Without guidance it’s easy for members of group therapy to do old patterns of secret keeping when trying to maintain confidentiality. Clients, especially those with parents that experienced trauma and/or addiction, may have been instructed as a child to not speak about what goes on at home. Without a clear explanation of what is okay to speak about in regards to group therapy, it’s easy to repeat historic patterns. When asked about a group, and a client says “I’m not allowed to talk about it”, that’s actually not true. So what can clients speak about while maintaining confidentiality of other group members?
It’s important for clients to be able to speak about the topics covered in group therapy. Speaking about general topics, such as childhood trauma and the long term impacts, can support the client in educating their support network about what they are working on and ways others can offer them support.
Clients may speak about their personal experience in group therapy. It’s important for clients to be able to speak about their insights, challenges, hopes, and practices to others in their life.
While the therapist must maintain confidentiality of all group members, and group members must maintain confidentiality of all other group members. Anything the therapist says or does may be talked about to others. Clients are encouraged to bring up concerns or disagreements to the therapist and practice direct communication. The clients may relate lessons or stories shared by the therapist to others.
Finally, it’s also important to speak to and have a written agreement about the consequence of not maintaining confidentiality.
There’s many ways to choose which person to lead with in a group session, and I will cover some other options on how to choose llater on. The choice I repeatedly make is by choosing a group member who has been vulnerable in check-ins and warm ups. This member can role model to others in the group and in turn support the releasing of overly protective parts in other group members so deeper work may be done.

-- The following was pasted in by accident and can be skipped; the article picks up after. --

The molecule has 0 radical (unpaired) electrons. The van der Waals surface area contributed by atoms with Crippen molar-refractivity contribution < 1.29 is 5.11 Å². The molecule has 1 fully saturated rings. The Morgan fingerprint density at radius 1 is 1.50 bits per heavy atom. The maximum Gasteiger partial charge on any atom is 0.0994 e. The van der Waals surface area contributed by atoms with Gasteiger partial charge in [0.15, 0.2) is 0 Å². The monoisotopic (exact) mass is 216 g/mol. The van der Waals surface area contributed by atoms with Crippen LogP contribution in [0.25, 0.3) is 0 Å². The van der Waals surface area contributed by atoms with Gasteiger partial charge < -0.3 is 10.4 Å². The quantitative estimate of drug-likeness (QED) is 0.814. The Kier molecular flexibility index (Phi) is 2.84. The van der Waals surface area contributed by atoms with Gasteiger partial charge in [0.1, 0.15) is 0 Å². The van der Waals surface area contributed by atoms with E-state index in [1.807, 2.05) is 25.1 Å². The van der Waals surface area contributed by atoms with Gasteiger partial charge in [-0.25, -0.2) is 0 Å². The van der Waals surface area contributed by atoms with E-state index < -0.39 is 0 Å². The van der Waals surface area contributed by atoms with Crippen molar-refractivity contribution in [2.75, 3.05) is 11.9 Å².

After your clients have mentally arrived through the grounding exercises, it’s time to begin the warm-up. The warm up is a time for clients to start thinking about what’s most important for them to work on, while fostering internal and external connections. It can be a time to awaken both sides of the brain through metaphorical thinking. I was taught by an amazing facilitator at Onsite, that there’s no such thing as resistance, only not enough warm-up. The following are some possible warm-up exercises, with an emphasis on metaphors:
Ask the clients, “Think about the most meaningful thing you could unlock for yourself today. What is it that you want to unlock? What key unlocks this for you and why?” Inspired from workshop on Onsite.
Stature or Movement
Guide participants to think about what they want to achieve or work on today, and how that would translate into a feeling in their body, and how this feeling would lead into either their stature or in their movement. Each participant will have a turn expressing what they would like to work on today, and how working on that would be evident in their body through their stature or movement.